“… The love-ache widens to a plain of longing at the core of everything: the absence-presence center of awareness … baraka (the particular grace of taking in presence) …” ~ Coleman Barks
The most living moment comes
when those who love each other
meet each other’s eyes and in
what flows between them then.
To see your face in a crowd of others,
or alone on a frightening street,
I weep for that.
Our tears improve the earth.
The time you scolded me,
your gratitude, your laughing,
always your qualities increase the soul.
Seeing you is a wine that
does not muddle or numb.
We sit inside the cypress shadow
where amazement and clear thought
twine their slow growth into us.
This poem is an excerpt from Chapter 29, When Friends Meet: The Most Alive Moment which is from the book The Soul of Rumi (see attribution below) … with the following preamble, On Dawn, by Coleman for the chapter and the poems within:
“… In the meeting of Rumi and Shams, in that vital encounter, healing and the truest life begins. Any form of beauty or wisdom or celebration that puts one back in friendship with the soul is where the opposites find rest. “How can I be separated and yet in union?”
Who is this Shams of Tabriz? The question is often asked if Rumi and Shams were lovers in the sexual sense. No. Their meeting in the heart is beyond form and touch and time.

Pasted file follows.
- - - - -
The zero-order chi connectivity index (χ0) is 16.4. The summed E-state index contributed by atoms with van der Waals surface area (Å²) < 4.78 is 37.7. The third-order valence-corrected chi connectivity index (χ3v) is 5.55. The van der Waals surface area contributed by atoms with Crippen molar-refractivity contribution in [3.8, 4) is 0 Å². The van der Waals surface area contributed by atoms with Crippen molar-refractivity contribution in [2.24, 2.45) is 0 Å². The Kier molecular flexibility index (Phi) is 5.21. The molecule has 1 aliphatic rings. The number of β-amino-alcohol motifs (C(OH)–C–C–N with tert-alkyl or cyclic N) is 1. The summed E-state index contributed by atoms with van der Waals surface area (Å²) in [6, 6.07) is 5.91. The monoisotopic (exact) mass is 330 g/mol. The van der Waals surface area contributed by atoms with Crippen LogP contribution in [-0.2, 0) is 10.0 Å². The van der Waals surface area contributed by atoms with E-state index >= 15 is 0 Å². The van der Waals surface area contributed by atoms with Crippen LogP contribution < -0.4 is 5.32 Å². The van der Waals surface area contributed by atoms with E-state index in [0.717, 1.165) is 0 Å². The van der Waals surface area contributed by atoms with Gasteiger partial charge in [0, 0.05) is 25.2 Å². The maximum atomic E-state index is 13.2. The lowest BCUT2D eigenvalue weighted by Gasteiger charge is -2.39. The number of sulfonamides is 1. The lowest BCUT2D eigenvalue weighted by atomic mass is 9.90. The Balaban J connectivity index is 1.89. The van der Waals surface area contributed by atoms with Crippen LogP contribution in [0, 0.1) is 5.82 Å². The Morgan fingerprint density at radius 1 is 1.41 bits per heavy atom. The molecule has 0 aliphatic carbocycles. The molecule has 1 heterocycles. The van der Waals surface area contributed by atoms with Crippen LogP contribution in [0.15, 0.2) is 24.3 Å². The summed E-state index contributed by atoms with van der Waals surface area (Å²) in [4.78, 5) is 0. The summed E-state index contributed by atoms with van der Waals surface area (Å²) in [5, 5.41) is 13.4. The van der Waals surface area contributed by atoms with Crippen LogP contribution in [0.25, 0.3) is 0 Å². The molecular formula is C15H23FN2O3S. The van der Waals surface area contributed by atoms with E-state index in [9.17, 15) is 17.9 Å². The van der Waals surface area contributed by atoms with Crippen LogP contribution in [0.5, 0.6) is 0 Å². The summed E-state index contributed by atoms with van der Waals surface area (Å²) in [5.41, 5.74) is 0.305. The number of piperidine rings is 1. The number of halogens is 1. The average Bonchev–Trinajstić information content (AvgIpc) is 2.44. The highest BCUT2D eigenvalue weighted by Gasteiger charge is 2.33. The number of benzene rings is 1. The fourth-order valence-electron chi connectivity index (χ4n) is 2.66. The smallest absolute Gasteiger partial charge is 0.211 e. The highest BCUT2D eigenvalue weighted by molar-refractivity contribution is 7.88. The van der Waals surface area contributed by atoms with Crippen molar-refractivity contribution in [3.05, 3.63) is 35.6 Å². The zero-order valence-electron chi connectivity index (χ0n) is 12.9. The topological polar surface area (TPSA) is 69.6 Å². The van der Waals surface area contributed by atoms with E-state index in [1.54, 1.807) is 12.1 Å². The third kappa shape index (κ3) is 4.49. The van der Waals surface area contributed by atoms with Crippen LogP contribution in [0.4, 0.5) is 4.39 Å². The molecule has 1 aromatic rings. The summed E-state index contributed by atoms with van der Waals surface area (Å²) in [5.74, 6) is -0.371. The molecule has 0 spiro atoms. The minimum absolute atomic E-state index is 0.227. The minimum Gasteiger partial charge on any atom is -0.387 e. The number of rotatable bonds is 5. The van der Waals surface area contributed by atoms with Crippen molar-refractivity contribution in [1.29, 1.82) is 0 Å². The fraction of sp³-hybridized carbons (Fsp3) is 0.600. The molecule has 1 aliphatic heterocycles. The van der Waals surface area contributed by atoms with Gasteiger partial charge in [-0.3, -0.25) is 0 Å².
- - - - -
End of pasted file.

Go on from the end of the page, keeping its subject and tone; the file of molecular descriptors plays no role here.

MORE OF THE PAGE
One of the startling prospects that Rumi and Shams bring to the world of mystical awareness, which turns out to be ordinary consciousness as well, is the suggestion that we “fall in love in such a way that it frees us from any connecting.” What that means is that we become friendship. “When living itself becomes the Friend, lovers disappear.” That is, a human being can become a field of love (compassion, generosity, playfulness), rather than being identified with any particular synapse of lover and beloved. The love-ache widens to a plain of longing at the core of everything: the absence-presence center of awareness. Rumi went in search of the missing Shams. The story is that he was on a street in Damascus when the realization came that he was their Friendship. No separation, no union, just he was that at the silent core. I’d have to say that’s the baraka (a blessing, the particular grace of taking in presence), the mystery of the ecstatic life …” ~ Coleman Barks
Coleman Barks has the amazing gift of translating the original Persian/Farsi text in a manner that resonates with the English speaking world … he took the ever present “freshness” that is alive in Rumi and expressed it in English – an incredible feat particularly when you discover that Coleman had never heard of Rumi prior to 1976 when Robert Bly handed him a Rumi translation and said “please release these poems from their cages!” … and …
As a result of Bly’s insightful genius in seeing Coleman’s literary gift, the English speaking world has been able, and continues, to relish Coleman’s accomplished brilliance as he brings Rumi’s “Divinely drunk madness” ever “closer” to so many of us, not just in the west but everywhere in the world.